Animal Research Leads to Potential New Treatments for Diabetes
More than 37 million people in the United States have diabetes, which is the seventh leading cause of death in the country and is associated with an increased risk of heart disease, stroke, high blood pressure, kidney damage, liver disease, and several types of cancer. New preclinical studies show promise as potential treatments for both type 1 and type 2 diabetes.
Treating Diabetes with Ultrasound
A new study has found a drug-free way to treat type 2 diabetes, which accounts for 90% to 95% of all diagnosed cases of diabetes.
A team of researchers led by GE Research, including scientists from Yale School of Medicine, UCLA, and the Feinstein Institutes for Medical Research, were able to use short bursts of ultrasound to lower insulin and glucose levels in three different animal models: mice, rats, and swine.
Researchers used a type of highly targeted ultrasound pulse called peripheral focused ultrasound stimulation (pFUS) to stimulate specific nerve endings in the liver. The study found that three minutes of pFUS per day was effective in stabilizing blood glucose levels in the diabetic animal models.
The team is now testing the method with a group of human volunteers with type 2 diabetes. Preliminary results of human trials are expected in early 2023.
Targeting Type 2 Diabetes with Gas
Researchers at the University of Alabama at Birmingham have discovered a new therapy that counteracts obesity and type 2 diabetes in mice fed a high-fat diet.
The therapy is based on the sustained release of nitrous oxide, which works to relax the inner muscles of the blood vessels. The research team developed a gel that releases a burst of nitrous oxide in the first 24 hours, followed by a sustained release of lower levels of the gaseous chemical over the next four weeks.
To test the treatment, researchers injected the gel subcutaneously into mice every two weeks for 12 weeks. The mice were fed a high-fat diet to induce obesity and insulin resistance.
At the end of the 12-week test period, the mice that had received the nitrous oxide-producing gel had gained 17% less body weight compared to control mice, and showed improved glucose tolerance as well as some other positive effects, including better cerebral blood flow and spatial learning ability.
A New Drug for Diabetes Treatment
A new drug molecule could be used as a treatment for diabetes. The molecule, called PK2, was discovered by a team of researchers at the Indian Institute of Technology-Mandi, and works by triggering the pancreas to release insulin.
Even better, unlike existing diabetes drugs, which must be administered via injection, PK2 is rapidly absorbed in the gastrointestinal tract, so it can be taken orally.
In tests with mice, PK2-treated animals saw a six-fold increase in insulin levels compared to the control group. In addition, PK2 was able to prevent or even reverse the loss of beta cells, which are essential for insulin production, which means it could work as a treatment for type 1 diabetes as well as type 2.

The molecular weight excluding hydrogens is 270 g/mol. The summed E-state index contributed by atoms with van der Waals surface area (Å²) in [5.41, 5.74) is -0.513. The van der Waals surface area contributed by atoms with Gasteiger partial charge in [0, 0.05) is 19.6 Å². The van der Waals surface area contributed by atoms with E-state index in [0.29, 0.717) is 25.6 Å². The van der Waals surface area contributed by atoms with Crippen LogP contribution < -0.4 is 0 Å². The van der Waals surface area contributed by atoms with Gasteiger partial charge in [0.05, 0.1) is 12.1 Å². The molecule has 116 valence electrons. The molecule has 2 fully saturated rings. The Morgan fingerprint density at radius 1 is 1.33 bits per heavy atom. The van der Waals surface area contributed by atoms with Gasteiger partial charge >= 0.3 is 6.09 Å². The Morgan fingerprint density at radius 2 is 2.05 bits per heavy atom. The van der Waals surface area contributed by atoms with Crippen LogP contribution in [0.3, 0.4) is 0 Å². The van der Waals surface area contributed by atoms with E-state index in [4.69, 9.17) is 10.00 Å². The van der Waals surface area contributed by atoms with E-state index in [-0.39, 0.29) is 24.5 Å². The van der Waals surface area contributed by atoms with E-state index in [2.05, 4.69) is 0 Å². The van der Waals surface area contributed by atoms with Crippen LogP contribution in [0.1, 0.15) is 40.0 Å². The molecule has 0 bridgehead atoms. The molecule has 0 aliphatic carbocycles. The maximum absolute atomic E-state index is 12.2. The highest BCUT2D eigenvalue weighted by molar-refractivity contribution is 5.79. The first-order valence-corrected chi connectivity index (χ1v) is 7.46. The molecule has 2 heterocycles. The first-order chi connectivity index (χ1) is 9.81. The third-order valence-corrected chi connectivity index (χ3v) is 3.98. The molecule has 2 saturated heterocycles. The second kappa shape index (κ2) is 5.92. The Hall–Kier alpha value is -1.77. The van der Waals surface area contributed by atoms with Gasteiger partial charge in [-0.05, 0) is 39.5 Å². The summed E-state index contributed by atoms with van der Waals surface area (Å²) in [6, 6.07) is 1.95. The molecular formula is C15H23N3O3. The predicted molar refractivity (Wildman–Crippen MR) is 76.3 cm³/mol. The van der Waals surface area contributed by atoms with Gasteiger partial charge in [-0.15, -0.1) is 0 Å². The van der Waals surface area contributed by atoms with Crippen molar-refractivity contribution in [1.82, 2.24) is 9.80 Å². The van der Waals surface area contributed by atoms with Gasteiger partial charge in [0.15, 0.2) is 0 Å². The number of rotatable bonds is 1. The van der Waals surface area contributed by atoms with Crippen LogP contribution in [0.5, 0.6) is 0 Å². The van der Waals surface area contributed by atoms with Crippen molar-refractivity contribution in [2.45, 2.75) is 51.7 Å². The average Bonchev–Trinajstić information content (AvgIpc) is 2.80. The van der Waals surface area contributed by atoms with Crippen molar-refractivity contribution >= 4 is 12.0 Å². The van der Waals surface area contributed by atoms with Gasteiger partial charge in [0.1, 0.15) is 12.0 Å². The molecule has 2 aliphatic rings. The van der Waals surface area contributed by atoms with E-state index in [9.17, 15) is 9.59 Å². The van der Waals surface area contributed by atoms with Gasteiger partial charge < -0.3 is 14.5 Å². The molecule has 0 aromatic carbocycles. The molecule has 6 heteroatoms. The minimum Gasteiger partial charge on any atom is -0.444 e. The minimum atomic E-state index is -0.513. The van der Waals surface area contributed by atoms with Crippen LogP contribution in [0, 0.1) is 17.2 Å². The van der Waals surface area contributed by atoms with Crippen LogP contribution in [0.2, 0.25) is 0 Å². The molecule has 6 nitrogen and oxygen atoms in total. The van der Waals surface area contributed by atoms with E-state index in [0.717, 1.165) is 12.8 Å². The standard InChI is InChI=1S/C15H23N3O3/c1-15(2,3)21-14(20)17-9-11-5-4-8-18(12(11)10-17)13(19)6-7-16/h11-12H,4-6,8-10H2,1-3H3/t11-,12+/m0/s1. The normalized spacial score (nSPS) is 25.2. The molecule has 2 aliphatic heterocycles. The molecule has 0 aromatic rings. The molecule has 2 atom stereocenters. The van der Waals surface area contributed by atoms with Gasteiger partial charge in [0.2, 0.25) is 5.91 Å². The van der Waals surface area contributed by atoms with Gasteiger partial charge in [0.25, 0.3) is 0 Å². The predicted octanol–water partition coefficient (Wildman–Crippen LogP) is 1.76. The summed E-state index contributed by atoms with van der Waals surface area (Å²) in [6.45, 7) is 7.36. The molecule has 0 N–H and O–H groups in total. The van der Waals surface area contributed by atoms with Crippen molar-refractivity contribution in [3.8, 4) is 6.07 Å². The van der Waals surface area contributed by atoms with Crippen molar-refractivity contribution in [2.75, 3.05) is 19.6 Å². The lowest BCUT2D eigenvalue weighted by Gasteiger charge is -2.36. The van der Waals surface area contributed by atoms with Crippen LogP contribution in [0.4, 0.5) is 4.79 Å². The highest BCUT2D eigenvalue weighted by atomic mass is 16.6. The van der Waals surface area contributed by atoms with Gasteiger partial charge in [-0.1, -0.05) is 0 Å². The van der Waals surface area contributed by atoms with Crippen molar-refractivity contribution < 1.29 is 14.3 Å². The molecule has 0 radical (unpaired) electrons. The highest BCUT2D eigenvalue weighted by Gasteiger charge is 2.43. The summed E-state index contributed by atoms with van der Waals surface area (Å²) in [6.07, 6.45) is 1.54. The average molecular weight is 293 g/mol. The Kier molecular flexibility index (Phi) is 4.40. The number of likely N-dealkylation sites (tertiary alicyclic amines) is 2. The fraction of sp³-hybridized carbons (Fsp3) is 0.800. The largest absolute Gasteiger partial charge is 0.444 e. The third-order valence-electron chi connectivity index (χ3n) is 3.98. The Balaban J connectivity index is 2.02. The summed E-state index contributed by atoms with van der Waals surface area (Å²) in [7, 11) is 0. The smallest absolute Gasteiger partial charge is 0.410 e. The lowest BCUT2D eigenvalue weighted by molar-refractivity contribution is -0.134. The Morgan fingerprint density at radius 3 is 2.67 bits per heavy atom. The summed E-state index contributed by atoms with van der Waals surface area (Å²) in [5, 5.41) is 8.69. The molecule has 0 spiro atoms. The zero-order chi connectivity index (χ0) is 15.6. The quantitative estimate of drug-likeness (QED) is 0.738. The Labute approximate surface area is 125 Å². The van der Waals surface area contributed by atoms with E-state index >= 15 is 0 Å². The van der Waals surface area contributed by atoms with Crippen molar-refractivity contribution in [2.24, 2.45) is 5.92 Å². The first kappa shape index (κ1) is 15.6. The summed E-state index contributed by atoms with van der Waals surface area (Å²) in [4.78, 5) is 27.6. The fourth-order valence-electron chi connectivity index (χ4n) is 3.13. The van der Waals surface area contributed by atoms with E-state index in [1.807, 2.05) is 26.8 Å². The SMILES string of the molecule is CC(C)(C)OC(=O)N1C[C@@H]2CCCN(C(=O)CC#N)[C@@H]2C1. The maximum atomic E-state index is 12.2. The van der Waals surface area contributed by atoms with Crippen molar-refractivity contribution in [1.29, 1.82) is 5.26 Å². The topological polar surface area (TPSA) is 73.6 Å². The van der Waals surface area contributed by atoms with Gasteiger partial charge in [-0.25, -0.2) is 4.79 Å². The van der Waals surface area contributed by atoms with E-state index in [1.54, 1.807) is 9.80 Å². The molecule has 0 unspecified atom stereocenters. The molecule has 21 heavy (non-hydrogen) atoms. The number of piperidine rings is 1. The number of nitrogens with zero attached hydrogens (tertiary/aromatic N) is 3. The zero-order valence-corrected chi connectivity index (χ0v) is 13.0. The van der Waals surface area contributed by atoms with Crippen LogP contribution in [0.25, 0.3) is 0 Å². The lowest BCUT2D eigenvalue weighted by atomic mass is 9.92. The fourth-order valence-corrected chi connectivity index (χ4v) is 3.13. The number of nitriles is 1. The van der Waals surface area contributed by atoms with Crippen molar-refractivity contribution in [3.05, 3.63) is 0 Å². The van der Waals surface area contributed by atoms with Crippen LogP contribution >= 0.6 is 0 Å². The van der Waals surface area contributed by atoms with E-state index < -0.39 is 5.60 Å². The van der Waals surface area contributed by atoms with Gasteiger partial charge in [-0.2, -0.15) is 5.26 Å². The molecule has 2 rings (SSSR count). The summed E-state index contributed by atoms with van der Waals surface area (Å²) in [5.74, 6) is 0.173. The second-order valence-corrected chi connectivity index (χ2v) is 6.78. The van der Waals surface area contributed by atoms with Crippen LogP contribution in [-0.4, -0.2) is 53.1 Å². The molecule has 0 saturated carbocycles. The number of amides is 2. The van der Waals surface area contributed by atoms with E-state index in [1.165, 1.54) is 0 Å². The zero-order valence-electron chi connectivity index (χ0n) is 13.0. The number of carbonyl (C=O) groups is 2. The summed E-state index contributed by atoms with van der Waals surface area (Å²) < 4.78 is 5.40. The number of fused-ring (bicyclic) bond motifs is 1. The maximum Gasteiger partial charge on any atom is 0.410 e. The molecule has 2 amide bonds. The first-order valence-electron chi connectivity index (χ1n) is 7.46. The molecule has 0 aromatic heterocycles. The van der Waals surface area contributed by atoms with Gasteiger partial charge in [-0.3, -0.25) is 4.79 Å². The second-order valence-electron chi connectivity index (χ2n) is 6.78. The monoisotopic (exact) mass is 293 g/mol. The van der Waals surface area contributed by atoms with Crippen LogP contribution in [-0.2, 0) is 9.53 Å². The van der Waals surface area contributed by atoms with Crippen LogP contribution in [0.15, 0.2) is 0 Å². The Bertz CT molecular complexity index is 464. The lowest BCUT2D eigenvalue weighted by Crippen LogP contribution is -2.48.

Managing Blood Glucose with Electromagnetic Fields
Researchers at the University of Iowa have identified a potential diabetes treatment using static electric and magnetic fields, which could lead to a noninvasive way of managing blood glucose levels in people with diabetes.
After exposing mice to electromagnetic fields (EMFs) for short periods, researchers found that the mice showed reduced blood glucose levels and a normalized insulin response. The team found that administering EMFs affected the blood sugar levels of three different mouse models of type 2 diabetes, and the mice showed normal blood glucose levels after repeated exposure to EMFs.
After its successful result with mice, the team tested EMFs with human liver cells and saw an improvement in insulin sensitivity, which could mean the therapy may be effective in humans.
New Compounds to Fight Diabetes
Researchers at Washington University in St. Louis have developed compounds that can treat diabetes by enabling the pancreas to improve insulin production and increase the body’s ability to remove sugar from the bloodstream.
In tests with mouse models of diabetes, the initial compound, called SN-401, worked to modulate the SWELL1 protein that is a hallmark of metabolic syndrome, a group of conditions that includes type 2 diabetes, high cholesterol, excess body fat, and nonalcoholic fatty liver disease.
While SN-401 reduced blood sugar in mouse models of diabetes, it did not significantly reduce blood sugar in healthy mice, which is the case with some other types of diabetes medications.
Researchers at NYU came up with an experimental compound that targets diabetes in a different way—not by lowering blood sugar, but by blocking the cell death, inflammation and organ damage common in type 1 and type 2 diabetes.
In tests with mice models of diabetes, the new compound, called RAGE229, blocked a protein called RAGE from causing inflammation that injures the heart and kidneys and impairs the healing of diabetic wounds.
In the last 20 years, the number of U.S. adults diagnosed with diabetes has more than doubled, and the disease is costing Americans an estimated $327 billion each year in medical costs and lost wages. With the help of animal research, scientists are developing potential new treatments that are more affordable, less invasive, and more effective.